Pregnancy vs. The Right to Privacy

Generally, people believe that their medical issues should be a matter of personal concern and thus, are related to the right to privacy. In connection with that, what can be said about women’s pregnancy, does it qualify as a case of the right to privacy? This report has its purpose to argue on whether women should retain their right to privacy even when they are pregnant.

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Through the years, two contradictory positions as to the issue of pregnancy vs. the right to privacy were actively lobbied. First of them is the pro-privacy side arguing that courts, doctors, and any other representatives of authorities do not have a right to dictate the nature of pregnancies to women. The second side is the anti-privacy one, and its supporters argue that the fetus has greater rights than the mother.

Speaking about the first side’s position, it should be stated that women want to establish their right to privacy related to pregnancy and abortion. The landmark decision in the case of Roe v. Wade established the right of women to safe abortion in clinical conditions as their right to privacy. The opinion of the court for the case was delivered with the words, “a woman’s right of personal privacy includes the abortion decision” (Nedeau 2008). The major flaw in the position of this site is the question of whether or not the fetus may be considered to be a person and thus has the right to life:

We need not resolve the difficult question of when life begins. When those trained in the respective disciplines of medicine, philosophy, and theology are unable to arrive at any consensus, the judiciary, at this point in the development of man’s knowledge, is not in a position to speculate as to the answer (Nedeau 2008).

The key ground for such a position is the economical concern of women; they argue that no woman will try to stop her pregnancy unless she has significant economical reasons (Cline 2011). To ensure the position of this side the government should adopt the laws establishing the women’s right to privacy including any health issues along with pregnancy.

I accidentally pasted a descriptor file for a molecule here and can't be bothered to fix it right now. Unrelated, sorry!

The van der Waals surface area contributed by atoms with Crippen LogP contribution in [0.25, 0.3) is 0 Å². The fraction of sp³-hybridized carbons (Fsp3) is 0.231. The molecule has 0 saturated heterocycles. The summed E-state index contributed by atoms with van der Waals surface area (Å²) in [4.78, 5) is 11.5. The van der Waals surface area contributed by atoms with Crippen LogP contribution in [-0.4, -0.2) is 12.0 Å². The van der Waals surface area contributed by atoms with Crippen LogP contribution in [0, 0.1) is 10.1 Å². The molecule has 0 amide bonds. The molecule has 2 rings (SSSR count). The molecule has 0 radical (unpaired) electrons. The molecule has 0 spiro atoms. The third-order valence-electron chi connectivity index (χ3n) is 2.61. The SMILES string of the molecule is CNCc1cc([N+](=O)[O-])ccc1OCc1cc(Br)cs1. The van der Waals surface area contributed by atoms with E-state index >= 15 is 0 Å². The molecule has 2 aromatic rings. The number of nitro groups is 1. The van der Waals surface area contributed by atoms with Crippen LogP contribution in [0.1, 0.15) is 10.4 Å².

Speaking about the second side’s position, the main idea behind their arguments is that the fetus is a human being with the same rights and freedoms as any other one. There were numerous court cases supporting this position including the most resonant ones of Maher v. Roe, Harris v. McRae, Webster v. Reproductive Health Services, Planned Parenthood v. Casey, Stenberg v. Carhart, and Gonzales v. Carhart (Nedeau 2008). In addition, there were made significant efforts to challenge reproductive rights by the Bush Administration. In 2003 The Unborn Victims of Violence Act became the first ban of abortion by the government since the case of Roe v. Wade (Taylor 2004). The main idea behind the position of this site is based on the biblical truth that a fetus is an unborn person, and abortion is murder. This position is also my position as I believe nothing may threaten the sacred gift of life. To ensure this position the government should adopt the laws establishing the fetus as a human with equal rights.

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Concluding on the above-mentioned facts and evidence, it should be stated that the issue of the right to privacy while pregnant is a very difficult and controversial one. I believe the fetus is a human being with the right and freedoms not to be violated by anyone. However, women have a right to privacy and they should realize it on the stage when they may prevent unwanted pregnancy by all means.

References

Cline, A. (2011). Is a Woman’s Pregnancy the Government’s Business? Web. 

Nedeau, J. (2008). The Right to Privacy: Roe v. Wade. Change.org. Web. 

Taylor, D. (2004). Does a fetus have more rights than its mother? The Guardian. Web. 

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